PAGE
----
This bug was filed from the Socorro interface and is report bp-c700f28a-c89e-44f2-b00e-2264a2111219 . ============================================================= The following SVG crashes Firefox Nightly (Build ID 20111218031140): <svg xmlns="http://www.w3.org/2000/svg"> <filter id="f_calcMode_linear_to" x="0%" y="0%" width="100%" height="100%"> <feComponentTransfer> <feFuncR type="table" tableValues="0 2 2 0"/><text id="b">Text B</text></feComponentTransfer> </filter> <filter id="f_calcMode_discrete" x="0%" y="0%" width="100%" height="100%"> <feComponentTransfer> </feComponentTransfer> </filter> </svg> Assuming sg:critical per severity rating guide, but I'm wondering why executing NULL should be relevant in a remote situation (it is under Windows when conducting local attacks but remote processes usually don't have this address mapped).
If we can prove that it's always EITHER a valid address OR null then it wouldn't be vulnerable, but the fact that our object is unexpectedly gone may mean we can't prove that. This testcase may always result in null, but until we know the cause we don't know if a slightly different one could end up with a different result.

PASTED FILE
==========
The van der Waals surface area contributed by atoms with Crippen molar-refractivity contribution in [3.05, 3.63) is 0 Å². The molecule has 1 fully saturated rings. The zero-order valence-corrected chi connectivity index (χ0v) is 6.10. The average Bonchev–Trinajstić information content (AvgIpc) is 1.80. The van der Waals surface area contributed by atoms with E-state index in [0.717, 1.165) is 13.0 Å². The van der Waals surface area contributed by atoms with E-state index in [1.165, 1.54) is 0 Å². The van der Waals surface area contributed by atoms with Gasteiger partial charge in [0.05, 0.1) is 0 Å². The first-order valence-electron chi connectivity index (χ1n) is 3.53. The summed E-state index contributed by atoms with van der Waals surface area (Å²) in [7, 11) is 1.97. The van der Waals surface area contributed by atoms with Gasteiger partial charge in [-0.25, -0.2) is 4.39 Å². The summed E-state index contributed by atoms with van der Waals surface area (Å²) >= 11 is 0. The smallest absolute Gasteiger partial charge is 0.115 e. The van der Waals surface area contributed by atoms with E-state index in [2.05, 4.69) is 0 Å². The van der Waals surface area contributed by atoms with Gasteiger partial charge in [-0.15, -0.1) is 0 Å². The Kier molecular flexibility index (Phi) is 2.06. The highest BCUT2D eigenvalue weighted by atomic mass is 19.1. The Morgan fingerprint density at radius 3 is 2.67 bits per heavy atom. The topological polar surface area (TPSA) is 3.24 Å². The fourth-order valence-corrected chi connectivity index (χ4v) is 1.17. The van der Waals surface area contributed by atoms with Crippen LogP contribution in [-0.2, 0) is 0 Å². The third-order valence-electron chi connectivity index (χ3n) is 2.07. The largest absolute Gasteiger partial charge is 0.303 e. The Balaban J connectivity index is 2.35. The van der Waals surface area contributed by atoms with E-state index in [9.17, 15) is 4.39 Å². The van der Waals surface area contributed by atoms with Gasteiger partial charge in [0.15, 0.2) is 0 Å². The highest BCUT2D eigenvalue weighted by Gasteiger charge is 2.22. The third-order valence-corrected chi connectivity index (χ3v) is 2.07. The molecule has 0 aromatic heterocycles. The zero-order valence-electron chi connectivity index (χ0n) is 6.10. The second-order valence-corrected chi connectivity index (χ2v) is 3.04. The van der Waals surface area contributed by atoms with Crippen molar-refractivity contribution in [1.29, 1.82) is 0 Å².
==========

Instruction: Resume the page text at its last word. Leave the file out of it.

I do not see a crash in Firefox 9 or 10a2.
Didn't bug 704706 fix this? Are we getting crashes from builds with that patch in? If not this is a duplicate of that.
(In reply to Robert Longson from comment #3) > Didn't bug 704706 fix this? Are we getting crashes from builds with that > patch in? If not this is a duplicate of that. Possibly so, I was testing with Dec 19, 2011 Mac nightly which crashed, and Dec 22, 2011 Mac nightly didn't.
The code change in that bug is designed to cover this case so if we're not getting crashes post that landing then this is a duplicate.
And as per Jesse mentions in bug 704706 comment 0, it may indeed be a regression from the last few days prior to Nov 22, 2011, or possibly bug 696078.
Duping per comment 5.
(In reply to Gary Kwong [:gkw, :nth10sd] from comment #6) > And as per Jesse mentions in bug 704706 comment 0, it may indeed be a > regression from the last few days prior to Nov 22, 2011, or possibly bug > 696078. Jesse was spot on, bug 696078 was the cause.